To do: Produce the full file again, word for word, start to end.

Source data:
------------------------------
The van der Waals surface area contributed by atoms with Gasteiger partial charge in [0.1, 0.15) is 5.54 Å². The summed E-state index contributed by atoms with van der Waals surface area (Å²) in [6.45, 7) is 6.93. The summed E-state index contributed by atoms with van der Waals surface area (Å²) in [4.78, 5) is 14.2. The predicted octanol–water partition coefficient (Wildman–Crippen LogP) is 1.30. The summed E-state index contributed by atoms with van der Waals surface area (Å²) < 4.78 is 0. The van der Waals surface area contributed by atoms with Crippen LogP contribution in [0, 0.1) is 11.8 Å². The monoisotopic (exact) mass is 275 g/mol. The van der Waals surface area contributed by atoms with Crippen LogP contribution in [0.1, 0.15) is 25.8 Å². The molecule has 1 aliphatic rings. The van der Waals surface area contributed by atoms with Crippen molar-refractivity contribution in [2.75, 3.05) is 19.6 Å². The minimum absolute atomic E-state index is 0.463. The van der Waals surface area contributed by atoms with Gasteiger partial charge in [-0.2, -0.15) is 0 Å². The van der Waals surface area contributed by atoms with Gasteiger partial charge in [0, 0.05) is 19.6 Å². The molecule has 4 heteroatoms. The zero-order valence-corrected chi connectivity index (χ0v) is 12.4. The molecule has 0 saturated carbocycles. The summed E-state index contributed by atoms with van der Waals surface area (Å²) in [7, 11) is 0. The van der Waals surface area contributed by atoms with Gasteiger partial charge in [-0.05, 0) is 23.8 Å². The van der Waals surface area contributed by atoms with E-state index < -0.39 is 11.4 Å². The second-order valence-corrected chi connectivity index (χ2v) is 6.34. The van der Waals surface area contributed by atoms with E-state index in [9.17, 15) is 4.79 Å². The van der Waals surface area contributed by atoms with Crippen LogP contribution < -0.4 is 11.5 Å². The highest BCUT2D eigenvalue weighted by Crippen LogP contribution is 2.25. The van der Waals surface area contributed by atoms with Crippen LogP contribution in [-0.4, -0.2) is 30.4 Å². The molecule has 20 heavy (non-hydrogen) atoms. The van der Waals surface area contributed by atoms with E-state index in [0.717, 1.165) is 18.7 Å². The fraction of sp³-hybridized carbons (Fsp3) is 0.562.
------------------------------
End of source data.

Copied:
The van der Waals surface area contributed by atoms with Gasteiger partial charge in [0.1, 0.15) is 5.54 Å². The summed E-state index contributed by atoms with van der Waals surface area (Å²) in [6.45, 7) is 6.93. The summed E-state index contributed by atoms with van der Waals surface area (Å²) in [4.78, 5) is 14.2. The predicted octanol–water partition coefficient (Wildman–Crippen LogP) is 1.30. The summed E-state index contributed by atoms with van der Waals surface area (Å²) < 4.78 is 0. The van der Waals surface area contributed by atoms with Crippen LogP contribution in [0, 0.1) is 11.8 Å². The monoisotopic (exact) mass is 275 g/mol. The van der Waals surface area contributed by atoms with Crippen LogP contribution in [0.1, 0.15) is 25.8 Å². The molecule has 1 aliphatic rings. The van der Waals surface area contributed by atoms with Crippen molar-refractivity contribution in [2.75, 3.05) is 19.6 Å². The minimum absolute atomic E-state index is 0.463. The van der Waals surface area contributed by atoms with Gasteiger partial charge in [-0.2, -0.15) is 0 Å². The van der Waals surface area contributed by atoms with Gasteiger partial charge in [0, 0.05) is 19.6 Å². The molecule has 4 heteroatoms. The zero-order valence-corrected chi connectivity index (χ0v) is 12.4. The molecule has 0 saturated carbocycles. The summed E-state index contributed by atoms with van der Waals surface area (Å²) in [7, 11) is 0. The van der Waals surface area contributed by atoms with Gasteiger partial charge in [-0.05, 0) is 23.8 Å². The van der Waals surface area contributed by atoms with E-state index < -0.39 is 11.4 Å². The second-order valence-corrected chi connectivity index (χ2v) is 6.34. The van der Waals surface area contributed by atoms with E-state index in [9.17, 15) is 4.79 Å². The van der Waals surface area contributed by atoms with Crippen LogP contribution < -0.4 is 11.5 Å². The highest BCUT2D eigenvalue weighted by Crippen LogP contribution is 2.25. The van der Waals surface area contributed by atoms with Crippen LogP contribution in [-0.4, -0.2) is 30.4 Å². The molecule has 20 heavy (non-hydrogen) atoms. The van der Waals surface area contributed by atoms with E-state index in [0.717, 1.165) is 18.7 Å². The fraction of sp³-hybridized carbons (Fsp3) is 0.562.